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Nihilism - Nihilism In Russia And As A Russian Export

revolutionary life term nihilist

The term nihilism (nigilizm in Russian) had been used in Russia early in the nineteenth century, but it burst on the scene with particular force and with an entirely new meaning in January 1862, when Ivan Turgenev (1818–1883) published Fathers and Sons. Turgenev's hero, Evgeny Vasil'evich Bazarov, is a man of science, a member of the new generation who has decided that, at least in theory, nothing in the universe lies beyond the explanatory power of the empirical method. He is, in a word, a nihilist. As his callow young friend puts it to members of the older generation (the "fathers"), a nihilist is a man "who approaches everything from a critical point of view … who does not bow down before any authorities, who does not accept a single principle on faith, no matter how much respect might surround that principle." Bazarov dissects frogs (the better to understand human beings), denies the value of artistic expression, and is predictably flummoxed when he finds himself hopelessly in love, that is, in a condition that completely defies the very foundation of his materialist worldview.

If nihilism, as Turgenev's hero understood it, comprised both a thoroughgoing materialism and a thoroughgoing anti-aestheticism, it was already possible to find both in the apostle of the new progressive generation, Nikolai Gavrilovich Chernyshevsky (1828–1889), who would gain notoriety in 1863 as the author of the didactic novel What Is to Be Done? In his master's thesis, The Aesthetic Relation of Art to Reality (1855), Chernyshevsky had denied the existence of beauty as an autonomous quality in art, saying that beauty can be nothing more than life itself. And in The Anthropological Principle in Philosophy (1860), he had reduced human freedom and, for that matter, human distinctiveness, to nothing, arguing that individual freedom is an illusion as much in humanity as in the lower forms of animal life. Chernyshevsky would add a third feature to the definition of nihilism in What Is to Be Done? The idealized characters in his novel behave in accordance with an odd amalgam of utilitarianism and enlightened egoism, thus reducing traditional ethical values to nothing.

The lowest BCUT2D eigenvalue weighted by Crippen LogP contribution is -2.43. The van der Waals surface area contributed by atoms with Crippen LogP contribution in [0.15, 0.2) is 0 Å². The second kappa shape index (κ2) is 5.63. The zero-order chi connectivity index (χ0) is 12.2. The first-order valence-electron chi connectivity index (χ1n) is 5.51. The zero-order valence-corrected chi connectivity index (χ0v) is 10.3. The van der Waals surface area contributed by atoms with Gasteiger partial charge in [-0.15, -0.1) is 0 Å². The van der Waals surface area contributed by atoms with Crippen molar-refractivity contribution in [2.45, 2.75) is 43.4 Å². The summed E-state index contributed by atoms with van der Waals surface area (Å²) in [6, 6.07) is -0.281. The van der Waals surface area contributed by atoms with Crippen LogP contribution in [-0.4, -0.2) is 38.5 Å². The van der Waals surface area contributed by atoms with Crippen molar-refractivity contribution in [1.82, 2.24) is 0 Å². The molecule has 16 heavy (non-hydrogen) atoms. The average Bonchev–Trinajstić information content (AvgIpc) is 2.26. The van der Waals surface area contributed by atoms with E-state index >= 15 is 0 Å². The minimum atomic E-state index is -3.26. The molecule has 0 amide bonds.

After the publication of What Is to Be Done? nihilism as a term or attitude took three principal directions in Russia. First, in literary life, it nurtured the trend toward realism. Dmitry Pisarev (1840–1868), the young critic who in a favorable review of Fathers and Sons helped disseminate a positive image of Turgenev's hero, took Chernyshevsky's anti-aestheticism one step farther in the 1860s, devoting a series of essays to the "destruction of aesthetics" and to the promotion of a rigidly realist style in literature. Second, in political life, the term nihilism came to be used, often with hostile intent, to describe a group within the revolutionary movement characterized by its unscrupulous methods and its unprincipled aims. Fyodor Dostoyevsky helped popularize this sense of nihilism by offering up the savage caricatures of left-wing political operatives that we see, above all, in The Devils (also called The Possessed; 1871). The chief "devil" in this book, Peter Verkhovensky, is a self-described nihilist notable for his desire to bring about terrible destruction and for his utter lack of concern about what might follow that destruction. As Peter Verkhovensky's real-life prototype, the notorious anarchist Sergei Nechaev (1847–1882), had written in the Catechism of a Revolutionary (1869), "The revolutionary disdains all doctrinairism and has repudiated all peaceful science.… He knows one science only: the science of destruction." Third, the term nihilism came to be used, again in political life, in a sympathetic sense to denote the Russian revolutionary movement broadly speaking. The Russian revolutionary Sergei Mikhailovich Kravchinsky (1851–1895; better known by the pseudonym Sergius Stepniak), after fleeing Russia in 1878, spent much of his life publishing—in English and Italian—apologias for the Russian liberation movement that he broadly termed nihilism. And the anarchists Emma Goldman (1869–1940) and Alexander Berkman (1870–1936), both Russian immigrants to the United States, used the term nihilist in their memoirs to refer to the heroes of the Russian revolutionary movement, heroes that had inspired them to embark on their own revolutionary careers.

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